Movies with Mikey kept on. He edited his next episode, based on the movie Moon, 10 minutes at a time. He occasionally leaned into his difficulty with speech, opting to fight internet trolls with self-deprecating humor.

Somehow, he remains positive. "That makes it more important, right?" he says. "If I can be positive, you can. It's not hard."

The jump

After his trip to the hospital in March, Neumann slowly came to the realization that he wouldn't be returning to his job at Gearbox.

"I can't do this job anymore. I physically can't," he said to himself at the time. "That was a rough day, because I was like, 'Tomorrow I'm going to quit. How am I even going to write this [resignation email]?'"

The split, he assures, was amicable. Gearbox Software president, CEO and co-founder Randy Pitchford tried hard to keep Neumann on board. "He bent over backwards trying to find a way to make this work," Neumann says. "He desperately wanted to, but I needed a clean break."

He still cares deeply about the company, and the people there still care deeply about him. 

"That's my family," he says." That was actually one thing Randy said to me that day on the phone. After I sent that email, he called me, and he wanted me to know that no matter what, I'm still part of the family."

Mikey Neumann at his home in Plano

Mikey Neumann at his home in Plano

Jae S. Lee/Staff Photographer

Before he resigned, though, Neumann launched a Patreon campaign for Movies with Mikey. Patreon is a site on which artists can solicit financial support directly from the people who consume their content. Fans of a musician can, for example, pledge to pay $5 a month, or $5 every time the musician releases a new song. Many creators incentivize payments by offering perks such as live Q&As or early access to content.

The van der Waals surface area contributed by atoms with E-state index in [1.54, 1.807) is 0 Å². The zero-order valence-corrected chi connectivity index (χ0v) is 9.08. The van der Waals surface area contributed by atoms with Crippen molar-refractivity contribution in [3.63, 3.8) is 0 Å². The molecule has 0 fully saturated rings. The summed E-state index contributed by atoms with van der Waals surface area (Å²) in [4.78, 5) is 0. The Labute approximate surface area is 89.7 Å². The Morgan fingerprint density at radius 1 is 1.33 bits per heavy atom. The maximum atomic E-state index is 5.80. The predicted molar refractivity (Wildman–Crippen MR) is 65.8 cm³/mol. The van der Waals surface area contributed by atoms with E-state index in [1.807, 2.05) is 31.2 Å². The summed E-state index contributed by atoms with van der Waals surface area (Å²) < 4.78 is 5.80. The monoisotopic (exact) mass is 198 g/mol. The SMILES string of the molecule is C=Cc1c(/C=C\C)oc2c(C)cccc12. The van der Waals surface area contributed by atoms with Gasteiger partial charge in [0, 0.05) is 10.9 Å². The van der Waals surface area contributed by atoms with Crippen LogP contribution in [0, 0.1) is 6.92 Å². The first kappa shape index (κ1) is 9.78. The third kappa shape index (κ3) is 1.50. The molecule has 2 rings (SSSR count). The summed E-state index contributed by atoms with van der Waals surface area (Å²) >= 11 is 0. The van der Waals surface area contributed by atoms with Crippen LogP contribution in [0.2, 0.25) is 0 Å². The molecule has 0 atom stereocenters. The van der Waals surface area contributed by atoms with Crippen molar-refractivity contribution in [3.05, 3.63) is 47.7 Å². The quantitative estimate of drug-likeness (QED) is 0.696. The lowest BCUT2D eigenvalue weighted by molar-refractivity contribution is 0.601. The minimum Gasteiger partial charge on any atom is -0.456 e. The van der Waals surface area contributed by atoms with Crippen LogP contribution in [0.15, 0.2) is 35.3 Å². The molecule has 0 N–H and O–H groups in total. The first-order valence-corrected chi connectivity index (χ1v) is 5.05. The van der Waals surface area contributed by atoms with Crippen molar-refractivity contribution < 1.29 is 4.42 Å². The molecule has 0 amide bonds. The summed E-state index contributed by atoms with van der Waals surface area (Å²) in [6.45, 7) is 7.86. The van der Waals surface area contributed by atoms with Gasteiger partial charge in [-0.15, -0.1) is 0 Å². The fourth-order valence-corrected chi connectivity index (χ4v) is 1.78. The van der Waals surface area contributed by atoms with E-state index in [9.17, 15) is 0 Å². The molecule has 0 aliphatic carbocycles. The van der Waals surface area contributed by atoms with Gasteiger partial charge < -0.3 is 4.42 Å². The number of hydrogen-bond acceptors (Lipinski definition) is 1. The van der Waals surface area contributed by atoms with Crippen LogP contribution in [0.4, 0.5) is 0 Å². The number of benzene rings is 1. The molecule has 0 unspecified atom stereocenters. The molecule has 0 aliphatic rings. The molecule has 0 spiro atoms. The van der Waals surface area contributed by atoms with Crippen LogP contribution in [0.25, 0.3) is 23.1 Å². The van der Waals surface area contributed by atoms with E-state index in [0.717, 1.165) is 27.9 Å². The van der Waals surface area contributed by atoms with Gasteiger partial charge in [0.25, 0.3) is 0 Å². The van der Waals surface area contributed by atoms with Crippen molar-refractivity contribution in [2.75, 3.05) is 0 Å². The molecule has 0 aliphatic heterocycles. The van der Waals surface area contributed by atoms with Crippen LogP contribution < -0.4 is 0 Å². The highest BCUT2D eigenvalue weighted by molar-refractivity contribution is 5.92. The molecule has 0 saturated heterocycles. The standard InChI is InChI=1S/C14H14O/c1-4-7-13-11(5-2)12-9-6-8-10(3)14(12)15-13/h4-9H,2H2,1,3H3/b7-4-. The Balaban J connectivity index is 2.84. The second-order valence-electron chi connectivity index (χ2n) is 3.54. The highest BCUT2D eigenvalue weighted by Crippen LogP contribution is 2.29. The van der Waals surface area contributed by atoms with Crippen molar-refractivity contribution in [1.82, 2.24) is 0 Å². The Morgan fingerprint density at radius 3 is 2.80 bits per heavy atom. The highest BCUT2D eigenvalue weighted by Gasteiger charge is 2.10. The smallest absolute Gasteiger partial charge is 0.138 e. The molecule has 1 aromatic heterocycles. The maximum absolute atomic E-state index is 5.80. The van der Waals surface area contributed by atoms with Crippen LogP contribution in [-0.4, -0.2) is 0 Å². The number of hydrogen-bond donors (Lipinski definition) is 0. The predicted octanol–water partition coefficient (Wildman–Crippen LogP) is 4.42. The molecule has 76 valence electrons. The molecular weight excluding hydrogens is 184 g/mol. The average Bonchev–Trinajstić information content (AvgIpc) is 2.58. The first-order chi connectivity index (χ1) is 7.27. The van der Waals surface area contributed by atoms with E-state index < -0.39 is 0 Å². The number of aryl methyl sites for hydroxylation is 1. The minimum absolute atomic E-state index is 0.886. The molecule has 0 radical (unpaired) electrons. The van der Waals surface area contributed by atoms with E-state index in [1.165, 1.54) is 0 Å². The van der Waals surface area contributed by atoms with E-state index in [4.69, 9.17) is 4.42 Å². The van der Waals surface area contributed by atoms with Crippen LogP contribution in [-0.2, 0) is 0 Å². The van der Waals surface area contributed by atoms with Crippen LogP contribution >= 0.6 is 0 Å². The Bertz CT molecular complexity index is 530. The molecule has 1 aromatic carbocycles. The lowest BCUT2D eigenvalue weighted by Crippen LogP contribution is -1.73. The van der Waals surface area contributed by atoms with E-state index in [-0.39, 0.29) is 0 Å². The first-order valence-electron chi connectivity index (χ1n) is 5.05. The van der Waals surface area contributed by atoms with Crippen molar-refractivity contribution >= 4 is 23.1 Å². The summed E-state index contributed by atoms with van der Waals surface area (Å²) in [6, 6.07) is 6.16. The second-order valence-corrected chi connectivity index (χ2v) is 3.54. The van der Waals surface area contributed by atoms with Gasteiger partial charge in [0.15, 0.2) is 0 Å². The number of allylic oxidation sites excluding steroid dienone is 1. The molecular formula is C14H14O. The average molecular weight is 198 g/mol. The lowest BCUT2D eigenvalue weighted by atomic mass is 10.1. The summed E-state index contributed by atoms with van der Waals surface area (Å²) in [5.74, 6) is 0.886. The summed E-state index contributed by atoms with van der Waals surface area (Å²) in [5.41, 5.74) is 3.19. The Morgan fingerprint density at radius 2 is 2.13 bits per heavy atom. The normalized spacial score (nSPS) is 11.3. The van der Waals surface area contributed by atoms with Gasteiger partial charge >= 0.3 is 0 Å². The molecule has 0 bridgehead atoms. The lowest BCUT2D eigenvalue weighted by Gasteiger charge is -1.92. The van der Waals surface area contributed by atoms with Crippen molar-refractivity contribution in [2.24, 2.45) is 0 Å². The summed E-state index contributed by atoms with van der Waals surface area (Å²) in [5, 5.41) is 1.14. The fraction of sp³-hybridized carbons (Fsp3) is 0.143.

Within a day, Neumann's fans had collectively pledged to pay $5,000 monthly for his videos. As of this writing, that number is at more than $9,000 a month.

"What was incredible about that was that, not knowing that I was about to jump, that I was about to take the plunge and make this my full-time job, they still caught me.

"The lesson I learned was that it's not the size of the audience, it's the quality of the audience."

The future

In June, Movies with Mikey was nominated for an Emmy for Outstanding Informational Series or Special. Notably, it wasn't nominated for one of the traditional internet video categories, but rather was sharing the nomination list with television programs like Anthony Bourdain: Parts Unknown, StarTalk with Neil deGrasse Tyson and Adam Ruins Everything

Though Movies with Mikey didn't make the shortlist and is out of the Emmy running for 2017 (which Neumann expected, in large part for his inability to reach Emmy voters with  things like screeners), its inclusion on the original list is meaningful. Being placed alongside a major Bourdain production for something one man made mostly on his own, in his spare time, is remarkable.

"I don't think it's going to be the last time you see me on that list," Neumann remarks in one of the rare moments when he allows himself to be proud of the thing he's made.

In the meantime, he's expanding his reach as the president of Chainsawsuit Original, where he's looking at ways to expand the brand beyond video content. He and his colleagues recently launched Chainsawsuit Games, a new YouTube channel dedicated to original programming based on video games. Less forward-facing, they have also started providing marketing services to video game companies -- something that Neumann and one of his chief collaborators, Chis Faylor (who worked with him at Gearbox), know quite a bit about.

Mikey Neumann (left), president of Chainsawsuit Original, and Chris Faylor, head of operations of Chainsawsuit Original

Mikey Neumann (left), president of Chainsawsuit Original, and Chris Faylor, head of operations of Chainsawsuit Original

Jae S. Lee/Staff Photographer

Mostly, though, he'll be focusing on his goal of leaving the world in a better place than it was when he woke up. "It's actually really easy to sleep when you accomplish that," he says.